I don’t know in your Grange who could arrange this. The Secretary should have the number of years, the Lecturer could make the presentation part of the program, and Family Activities could take care of refreshments. Another reason to have a piece of cake, a scoop of ice cream and a warm handshake for the honorees.
One last thought, if we can’t say thank you to honor our long-time members, how well are we treating new members? Everyone likes to be appreciated and it isn’t hard or costly to say “Thank you for your dedication!” Now that I’m done with the soap box and down from the pulpit. Please think about this.
We can do better!
Don’t forget the Convention in Bay City is coming up quickly, let’s do that final push to get more entries in all of our contests.
Till next time, Happy Granging!
MAY/JUNE 2021 GRANGE NEWS
Greetings from the south-west corner of our great state. Seems as though when you watch or read the news, there’s a lot of craziness out there. But, I’ll still take our state easily over any other.
Has everyone still got their 2021 Program book? Hope so, because my co-director and committee as well as the judges want to be busy with tables covered with articles made by our talented Michigan Grangers.
I’ve said it for ten years as your State Lecturer and the last 5 with Family activities, if you have any questions or concerns don’t be afraid to get a hold of Barb, Russ or myself so we can help avoid any misunderstandings later.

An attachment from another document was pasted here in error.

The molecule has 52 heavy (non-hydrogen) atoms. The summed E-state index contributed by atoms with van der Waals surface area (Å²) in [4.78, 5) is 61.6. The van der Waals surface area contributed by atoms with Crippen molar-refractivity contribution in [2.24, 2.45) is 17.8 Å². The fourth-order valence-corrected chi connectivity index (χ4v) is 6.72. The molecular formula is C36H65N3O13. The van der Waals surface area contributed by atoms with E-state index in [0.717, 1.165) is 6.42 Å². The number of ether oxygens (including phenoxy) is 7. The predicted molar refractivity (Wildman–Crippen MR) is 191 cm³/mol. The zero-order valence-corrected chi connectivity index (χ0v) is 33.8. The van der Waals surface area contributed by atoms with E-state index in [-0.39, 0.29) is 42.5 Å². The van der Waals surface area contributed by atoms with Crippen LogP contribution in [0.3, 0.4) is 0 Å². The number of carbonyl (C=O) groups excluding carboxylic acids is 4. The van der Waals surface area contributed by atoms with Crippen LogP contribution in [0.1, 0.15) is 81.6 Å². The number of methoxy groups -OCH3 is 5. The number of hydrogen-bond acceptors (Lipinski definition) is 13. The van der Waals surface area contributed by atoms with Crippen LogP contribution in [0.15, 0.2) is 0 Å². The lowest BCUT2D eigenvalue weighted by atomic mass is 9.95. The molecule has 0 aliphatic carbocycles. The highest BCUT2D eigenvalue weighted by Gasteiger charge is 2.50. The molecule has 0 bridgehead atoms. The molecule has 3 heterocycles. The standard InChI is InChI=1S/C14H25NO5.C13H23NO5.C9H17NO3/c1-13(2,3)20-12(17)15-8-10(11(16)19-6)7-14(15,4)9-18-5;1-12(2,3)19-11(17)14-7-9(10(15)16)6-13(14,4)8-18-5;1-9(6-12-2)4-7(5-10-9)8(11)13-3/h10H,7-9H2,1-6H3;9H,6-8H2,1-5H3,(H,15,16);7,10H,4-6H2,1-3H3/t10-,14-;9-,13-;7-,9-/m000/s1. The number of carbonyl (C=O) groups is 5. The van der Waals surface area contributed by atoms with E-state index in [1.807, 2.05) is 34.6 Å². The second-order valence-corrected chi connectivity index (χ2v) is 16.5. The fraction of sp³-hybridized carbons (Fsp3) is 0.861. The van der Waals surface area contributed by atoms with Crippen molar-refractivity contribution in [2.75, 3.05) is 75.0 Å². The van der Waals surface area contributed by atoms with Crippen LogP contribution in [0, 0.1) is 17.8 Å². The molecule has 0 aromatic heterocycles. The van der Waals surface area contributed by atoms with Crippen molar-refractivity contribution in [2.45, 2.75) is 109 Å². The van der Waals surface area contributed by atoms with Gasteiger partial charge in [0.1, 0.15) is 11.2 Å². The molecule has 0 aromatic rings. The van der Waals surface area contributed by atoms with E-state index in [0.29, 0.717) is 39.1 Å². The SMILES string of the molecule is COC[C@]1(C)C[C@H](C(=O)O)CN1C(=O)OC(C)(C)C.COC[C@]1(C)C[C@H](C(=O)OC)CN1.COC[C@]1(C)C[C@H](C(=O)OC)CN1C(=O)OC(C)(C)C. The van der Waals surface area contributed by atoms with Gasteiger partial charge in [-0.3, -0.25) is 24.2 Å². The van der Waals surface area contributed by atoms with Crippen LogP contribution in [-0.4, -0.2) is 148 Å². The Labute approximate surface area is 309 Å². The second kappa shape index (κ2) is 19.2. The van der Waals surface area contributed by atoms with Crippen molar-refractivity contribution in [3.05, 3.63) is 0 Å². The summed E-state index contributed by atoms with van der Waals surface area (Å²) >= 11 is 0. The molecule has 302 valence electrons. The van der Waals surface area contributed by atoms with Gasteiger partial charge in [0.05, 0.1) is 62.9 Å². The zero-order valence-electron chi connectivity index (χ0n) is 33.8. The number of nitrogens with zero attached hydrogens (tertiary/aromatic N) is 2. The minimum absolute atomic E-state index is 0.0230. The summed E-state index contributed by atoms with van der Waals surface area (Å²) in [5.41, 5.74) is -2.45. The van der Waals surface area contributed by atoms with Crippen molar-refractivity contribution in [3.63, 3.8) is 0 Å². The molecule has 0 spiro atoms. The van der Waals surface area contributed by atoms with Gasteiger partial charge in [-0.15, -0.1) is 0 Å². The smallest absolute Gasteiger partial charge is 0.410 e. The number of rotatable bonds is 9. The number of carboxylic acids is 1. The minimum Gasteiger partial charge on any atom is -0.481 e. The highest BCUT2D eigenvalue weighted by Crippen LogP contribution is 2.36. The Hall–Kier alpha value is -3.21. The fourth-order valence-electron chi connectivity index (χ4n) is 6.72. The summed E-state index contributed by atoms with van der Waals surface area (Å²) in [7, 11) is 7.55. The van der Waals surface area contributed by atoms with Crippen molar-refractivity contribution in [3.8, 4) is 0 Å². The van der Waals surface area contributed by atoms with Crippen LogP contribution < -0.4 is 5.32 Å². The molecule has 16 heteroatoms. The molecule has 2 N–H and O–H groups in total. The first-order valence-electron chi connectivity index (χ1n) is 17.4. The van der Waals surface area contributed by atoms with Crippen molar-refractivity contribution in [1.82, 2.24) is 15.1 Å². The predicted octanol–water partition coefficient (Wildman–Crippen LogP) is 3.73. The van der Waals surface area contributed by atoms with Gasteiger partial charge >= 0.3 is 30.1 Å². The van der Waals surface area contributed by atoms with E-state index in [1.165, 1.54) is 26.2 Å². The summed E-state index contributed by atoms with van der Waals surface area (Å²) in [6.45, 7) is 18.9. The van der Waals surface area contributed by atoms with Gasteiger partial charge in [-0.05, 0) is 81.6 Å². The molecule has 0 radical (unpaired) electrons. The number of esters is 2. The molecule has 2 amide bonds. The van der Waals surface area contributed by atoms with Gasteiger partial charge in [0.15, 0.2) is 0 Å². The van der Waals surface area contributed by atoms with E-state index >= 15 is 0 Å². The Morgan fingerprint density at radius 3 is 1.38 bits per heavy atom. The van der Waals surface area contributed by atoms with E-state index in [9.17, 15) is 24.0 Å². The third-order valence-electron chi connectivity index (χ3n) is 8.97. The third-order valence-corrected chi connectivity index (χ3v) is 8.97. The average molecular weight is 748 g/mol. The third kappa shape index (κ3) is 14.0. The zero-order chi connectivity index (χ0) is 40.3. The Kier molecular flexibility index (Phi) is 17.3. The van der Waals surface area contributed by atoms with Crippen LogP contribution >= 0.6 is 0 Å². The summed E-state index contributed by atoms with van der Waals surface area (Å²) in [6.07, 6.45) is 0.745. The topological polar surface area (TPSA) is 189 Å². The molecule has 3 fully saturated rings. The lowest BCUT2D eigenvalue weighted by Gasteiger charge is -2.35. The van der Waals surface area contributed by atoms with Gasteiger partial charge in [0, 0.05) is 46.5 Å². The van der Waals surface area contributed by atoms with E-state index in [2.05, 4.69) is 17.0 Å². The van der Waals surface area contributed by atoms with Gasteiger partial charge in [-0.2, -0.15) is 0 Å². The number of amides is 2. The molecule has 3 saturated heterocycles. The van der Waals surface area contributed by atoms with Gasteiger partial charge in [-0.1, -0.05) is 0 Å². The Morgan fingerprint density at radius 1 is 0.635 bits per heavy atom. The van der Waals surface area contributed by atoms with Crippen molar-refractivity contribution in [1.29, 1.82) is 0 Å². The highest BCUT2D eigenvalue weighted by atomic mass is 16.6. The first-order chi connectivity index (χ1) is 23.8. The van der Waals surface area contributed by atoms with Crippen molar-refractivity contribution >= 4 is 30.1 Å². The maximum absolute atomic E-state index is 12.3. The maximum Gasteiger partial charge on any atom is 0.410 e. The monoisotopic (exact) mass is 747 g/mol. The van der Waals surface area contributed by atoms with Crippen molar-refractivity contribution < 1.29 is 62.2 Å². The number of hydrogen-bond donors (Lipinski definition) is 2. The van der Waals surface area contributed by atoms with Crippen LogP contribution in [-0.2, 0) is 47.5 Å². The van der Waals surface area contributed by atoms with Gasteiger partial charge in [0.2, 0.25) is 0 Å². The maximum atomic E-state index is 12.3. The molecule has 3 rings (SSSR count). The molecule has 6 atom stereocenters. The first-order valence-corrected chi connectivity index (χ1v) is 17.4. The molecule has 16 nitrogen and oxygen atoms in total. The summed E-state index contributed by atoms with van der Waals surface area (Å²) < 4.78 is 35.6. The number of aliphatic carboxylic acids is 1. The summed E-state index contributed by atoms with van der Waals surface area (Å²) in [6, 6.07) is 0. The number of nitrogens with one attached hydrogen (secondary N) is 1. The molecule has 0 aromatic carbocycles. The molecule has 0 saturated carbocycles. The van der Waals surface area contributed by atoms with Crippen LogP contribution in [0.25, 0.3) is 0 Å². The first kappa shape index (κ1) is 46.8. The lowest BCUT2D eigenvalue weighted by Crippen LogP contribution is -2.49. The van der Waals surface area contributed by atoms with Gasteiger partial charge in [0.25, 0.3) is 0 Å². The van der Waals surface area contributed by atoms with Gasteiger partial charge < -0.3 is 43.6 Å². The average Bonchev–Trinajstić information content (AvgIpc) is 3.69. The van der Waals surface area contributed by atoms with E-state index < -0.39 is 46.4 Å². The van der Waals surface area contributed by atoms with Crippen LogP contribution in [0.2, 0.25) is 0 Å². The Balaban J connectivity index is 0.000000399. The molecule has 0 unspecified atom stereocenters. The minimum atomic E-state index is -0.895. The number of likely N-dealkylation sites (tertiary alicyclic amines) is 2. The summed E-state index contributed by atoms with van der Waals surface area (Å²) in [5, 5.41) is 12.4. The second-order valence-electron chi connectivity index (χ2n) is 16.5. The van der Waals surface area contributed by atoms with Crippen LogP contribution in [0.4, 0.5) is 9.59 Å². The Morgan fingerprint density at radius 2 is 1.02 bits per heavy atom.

One of the pharmacies I use (a well known national chain) sent a letter that their “security was breached...nationwide. It was no fault of the pharmacy themselves, but by another firm who does file transfers for them. The good news is that no debit or credit or financial information was impacted.
But they do have names, phone numbers, E-mail addresses, prescription info, medical history and many more.
You never really think about these things until it impacts you.
Anyway, it’s getting worked out (slowly). Here are some tips from a flyer I picked up at my local bank, with some good common sense ideas to help protect you and your family from this bit, worrisome headache.